Girls Allowed

The Westfield W-League in its current incarnation is not sufficient and needs a complete home-and-away season.

With most of the reaction to the recently released Smith Review revolving around the Hyundai A-League, it was easy to overlook the mention of women-s football in the report.

Not least, because you had to wade down about 20 pages to find it. The female side of the game warranted few paragraphs, but did point to the high level of competition in the Westfield W-League; the improvement in the world ranking of the Westfield Matildas in recent years and the fact that football continues to experience the highest participation growth of any women-s sport in this country and warrants the investment.

While acknowledging the “higher levels of public support and commercial revenue” the A-League attracts, the review did recommend that “in an environment where government invests heavily in football there should be maintenance of effort in relation to women-s football”.

Matilda-s coach Tom Sermanni couldn-t agree more. He wages a constant uphill battle to make sure that women-s football continues on its current trajectory.

“We need to set achievable but ambitious targets for the National Teams and the Westfield W-League. Both have been successful, but we have to continue the growth and development to ensure continued success”.

The W-League in its current incarnation is not sufficient and Sermanni is not alone in wanting a complete home and away season with an eight-team competition.

Former Matilda Alicia Ferguson, says “there is no replacement for match fitness and for our girls to spend 11, maybe 12 weeks in competition and the rest of the time in training is just not getting the maximum benefit out of their talent”.

Many of the women-s semi-pro leagues around the world have a top tier with promotion and relegation from the level below, something that remains on the wish list of the Australian men-s competition also.

In fact, promotion and relegation is more viable here in the women-s comp where millions of dollars in start-up capital is not a requirement. But to bring the W-League back to its full complement of eight teams is the first step.

The original model, based on A-League affiliation was perfect at the outset, giving the women-s game the branding needed in the beginning but it-s not the only way.

Canberra United is a shining example of how thinking outside the box can work. A club in a city without the financial commitment of an A-League side, who are passionate about inclusion in a national competition and most importantly are financially viable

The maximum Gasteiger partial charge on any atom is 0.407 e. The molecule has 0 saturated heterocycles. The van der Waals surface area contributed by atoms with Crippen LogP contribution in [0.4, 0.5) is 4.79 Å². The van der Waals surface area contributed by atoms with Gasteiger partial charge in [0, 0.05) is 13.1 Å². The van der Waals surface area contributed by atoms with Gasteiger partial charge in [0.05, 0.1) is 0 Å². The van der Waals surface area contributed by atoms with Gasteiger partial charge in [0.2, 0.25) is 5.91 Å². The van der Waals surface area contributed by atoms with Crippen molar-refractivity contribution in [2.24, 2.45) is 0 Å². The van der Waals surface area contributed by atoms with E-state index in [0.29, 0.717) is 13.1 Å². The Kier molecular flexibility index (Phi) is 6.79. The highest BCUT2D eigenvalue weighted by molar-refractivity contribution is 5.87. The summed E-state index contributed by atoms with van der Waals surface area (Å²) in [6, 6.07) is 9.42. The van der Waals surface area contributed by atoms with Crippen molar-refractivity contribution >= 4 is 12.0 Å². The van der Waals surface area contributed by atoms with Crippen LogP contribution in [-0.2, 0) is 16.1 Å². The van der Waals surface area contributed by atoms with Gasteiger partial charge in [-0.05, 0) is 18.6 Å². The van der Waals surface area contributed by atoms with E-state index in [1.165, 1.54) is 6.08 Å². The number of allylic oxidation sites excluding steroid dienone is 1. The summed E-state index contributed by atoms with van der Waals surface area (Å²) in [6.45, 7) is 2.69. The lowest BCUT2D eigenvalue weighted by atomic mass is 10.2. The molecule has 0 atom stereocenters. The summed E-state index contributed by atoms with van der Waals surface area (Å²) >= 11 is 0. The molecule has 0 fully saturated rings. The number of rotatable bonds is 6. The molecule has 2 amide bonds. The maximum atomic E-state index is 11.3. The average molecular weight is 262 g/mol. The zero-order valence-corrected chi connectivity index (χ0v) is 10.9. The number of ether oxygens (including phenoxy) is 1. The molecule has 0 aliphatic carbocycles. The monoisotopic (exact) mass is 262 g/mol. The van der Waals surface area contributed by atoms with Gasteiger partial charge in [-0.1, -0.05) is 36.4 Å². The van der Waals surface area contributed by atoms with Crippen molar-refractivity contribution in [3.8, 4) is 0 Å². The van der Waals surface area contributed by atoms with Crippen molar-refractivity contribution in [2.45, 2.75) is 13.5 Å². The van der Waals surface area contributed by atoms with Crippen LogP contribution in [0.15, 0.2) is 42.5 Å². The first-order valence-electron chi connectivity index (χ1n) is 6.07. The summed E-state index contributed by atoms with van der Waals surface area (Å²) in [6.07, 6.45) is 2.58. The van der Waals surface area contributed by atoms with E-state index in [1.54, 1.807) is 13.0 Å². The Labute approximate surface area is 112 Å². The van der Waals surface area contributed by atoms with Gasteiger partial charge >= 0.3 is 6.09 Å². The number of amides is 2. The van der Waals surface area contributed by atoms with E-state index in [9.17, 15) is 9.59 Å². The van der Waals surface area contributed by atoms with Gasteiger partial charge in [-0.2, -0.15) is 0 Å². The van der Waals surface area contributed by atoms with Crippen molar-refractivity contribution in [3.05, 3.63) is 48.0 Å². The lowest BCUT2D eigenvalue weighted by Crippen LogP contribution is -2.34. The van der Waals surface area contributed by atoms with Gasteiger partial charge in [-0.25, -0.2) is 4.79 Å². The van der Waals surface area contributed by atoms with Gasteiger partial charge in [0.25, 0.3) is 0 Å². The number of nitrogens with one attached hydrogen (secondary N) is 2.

Finances are of course the sticking point across the board in this nation and when Sermanni considers the resources available to national teams under his remit, he says the Matildas are probably the best placed. It-s the youth teams that require more input.

Melbourne Victory coach Vicki Linton who is in charge of the U17 National Team, also saw first-hand the gap between the Australian youngsters and their opposition at the recent AFC U16 Women-s Championship. A divide primarily due to the investment these countries are making in their youth.

“The teams from Asia have programs in place to ensure that their sides are training together pretty much all year round, both in camps and in match situations. Compared to that, we came in underdone – it took us a few games to get going, for the girls to adjust to football at that level, and that cost us”.

Japan in particular has concentrated on their national teams. Some years ago now, the likes of Cheryl Salisbury played in the L-League there, until Japan realised that the influx of foreigners, particularly in the striker and midfield positions in the domestic league was impacting on the development of their local talent. They cut off the overseas supply line and fast forward – the Japanese women are world champions.

The effect of success at international level – even for the women, cannot be underestimated. USA superstar Megan Rapinoe, who delighted Australian fans with her two-match cameo for Sydney FC this year, recalled in an interview with the success of the finals appearance of the USA at the recent women-s world cup in Germany.

“We didn-t quite achieve what we wanted to but the reception when we came back home was unbelievable. It was like we won. We managed to elevate women-s football to a level that it has never been before. It was almost as if we inspired the nation.”

The crowds at Women-s Professional Soccer matches boomed and the women-s game enjoyed the increased level of media coverage that followed.

Traditional football countries will always have more dollars and infrastructure and it would be hard for Australia to match the commitment of say, France who have a section of their state-of-the-art Clairefontaine football academy dedicated to the women, where they share the same opportunities and technology available to the male players.

A stand-alone facility dedicated entirely to football in which elite players both male and female are developed from their early teens on a residential basis, is of course in a whole different financial ballpark again, but it underlines how much emphasis is placed on planning for the future.

FFA is in an unenviable position. Finances are limited and there are many hungry mouths wanting a piece of the pie. While the men-s game devours the majority and others are left with crumbs, it is prudent to remember that the Hyundai A-League and the Socceroos are the showcase products that feed the whole family. Without them all would go hungry.

However, the women-s game is growing up in Australia and continuing to nurture it now will pay dividends in the future with a view to a time when it can help to support itself. With the likes of Caitlin Foord representing the future of the game, it-s not inconceivable that a future generation of Matildas will lift the Women-s World Cup.